Kubernetes HPA

Understanding Kubernetes HPA and Its Role in Cloud Cost Reduction


Kubernetes’ autoscaling is a fundamental feature that allows for efficient resource utilization and cost reduction. The more precisely you set the scaling mechanisms – HPA (Horizontal Pod Autoscaler), VPA (Vertical Pod Autoscaler), and Cluster Autoscaler – the less wastage and cost you incur for your application.

Kubernetes offers three distinct autoscaling mechanisms: HPA, VPA, and Cluster Autoscaler. Each contributes a unique aspect to your overall goal of autoscaling for cloud cost optimization. This article will delve into the concept of horizontal pod autoscaling. By adjusting the HPA settings on your cluster, you can control the number of pods that run based on various metrics, allowing you to scale up or down as per demand.

A Quick Recap of Kubernetes Autoscaling

Before we delve into HPA, let’s briefly discuss Kubernetes autoscaling mechanisms. Kubernetes supports three types of autoscaling: HPA, which adjusts the number of application replicas; VPA, which scales the resource requests and limits of a container; and Cluster Autoscaler, which modifies the number of nodes in a cluster. These autoscalers operate at either the pod or cluster level. While HPA and VPA adjust resources at the pod level, the Cluster Autoscaler scales the number of nodes in a cluster up or down.

At our organization, we’ve ensured our platform integrates seamlessly with HPA and provides a direct alternative to Cluster Autoscaler. For more advanced horizontal scaling and business metrics-centric scaling, consider using KEDA.

What is Kubernetes Horizontal Pod Autoscaler (HPA)?

HPA is a valuable tool for managing application usage fluctuations. For instance, an e-commerce store might experience more traffic in the evening than at noon. When your application’s demands change, you can use HPA to automatically add or remove pods based on CPU utilization. HPA bases its autoscaling decisions on metrics that you provide, either externally or through custom metrics.

To begin, you need to specify the number of replicas that should run at any given time using the MIN and MAX values. Once set, the HPA controller handles the task of checking metrics and making necessary adjustments. By default, it checks metrics every 15 seconds.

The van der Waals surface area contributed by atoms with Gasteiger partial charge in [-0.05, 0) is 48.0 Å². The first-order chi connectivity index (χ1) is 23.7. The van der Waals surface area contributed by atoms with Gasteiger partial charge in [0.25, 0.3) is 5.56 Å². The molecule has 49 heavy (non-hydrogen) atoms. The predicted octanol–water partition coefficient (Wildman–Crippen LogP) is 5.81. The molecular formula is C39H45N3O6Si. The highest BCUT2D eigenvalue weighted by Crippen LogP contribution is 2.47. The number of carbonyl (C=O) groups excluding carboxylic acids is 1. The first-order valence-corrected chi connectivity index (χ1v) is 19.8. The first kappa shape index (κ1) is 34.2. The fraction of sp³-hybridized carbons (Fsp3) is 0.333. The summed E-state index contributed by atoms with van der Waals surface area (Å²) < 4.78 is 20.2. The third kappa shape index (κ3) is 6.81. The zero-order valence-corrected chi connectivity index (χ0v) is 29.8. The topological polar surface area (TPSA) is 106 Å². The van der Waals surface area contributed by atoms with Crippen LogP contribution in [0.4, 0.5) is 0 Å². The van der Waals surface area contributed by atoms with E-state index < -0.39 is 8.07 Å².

The HPA controller monitors your deployment’s pods to determine whether the number of pod replicas needs to change. It calculates a weighted mean of a per-pod metric value and determines whether decreasing or increasing replicas would bring that value closer to its target value.

For example, if your deployment has a target CPU utilization of 50%, and you currently have five pods running with a mean CPU utilization of 75%, the HPA controller will add three replicas to bring the pod average closer to the target of 50%.

HPA autoscaler

When to Use Kubernetes HPA?

HPA is particularly useful for scaling stateless applications, but it can also support scaling stateful sets. To achieve cost savings for workloads that experience regular changes in demand, use HPA in combination with cluster autoscaling. This combination will help you decrease the number of active nodes when the number of pods decreases.

Limitations of Horizontal Pod Autoscaler

However, it’s important to note that HPA has some limitations. It may require you to architect your application with a scale-out in mind to distribute workloads across multiple servers. HPA might not always keep up with unexpected demand peaks since new virtual machines may take a few minutes to load. If you fail to set CPU and memory limits on your pods, they may frequently terminate or waste resources if you choose to do the opposite. If the cluster is out of capacity, HPA cannot scale up until new nodes are added to the cluster. Cluster Autoscaler (CA) can automate this process.

Running Horizontal Pod Autoscaler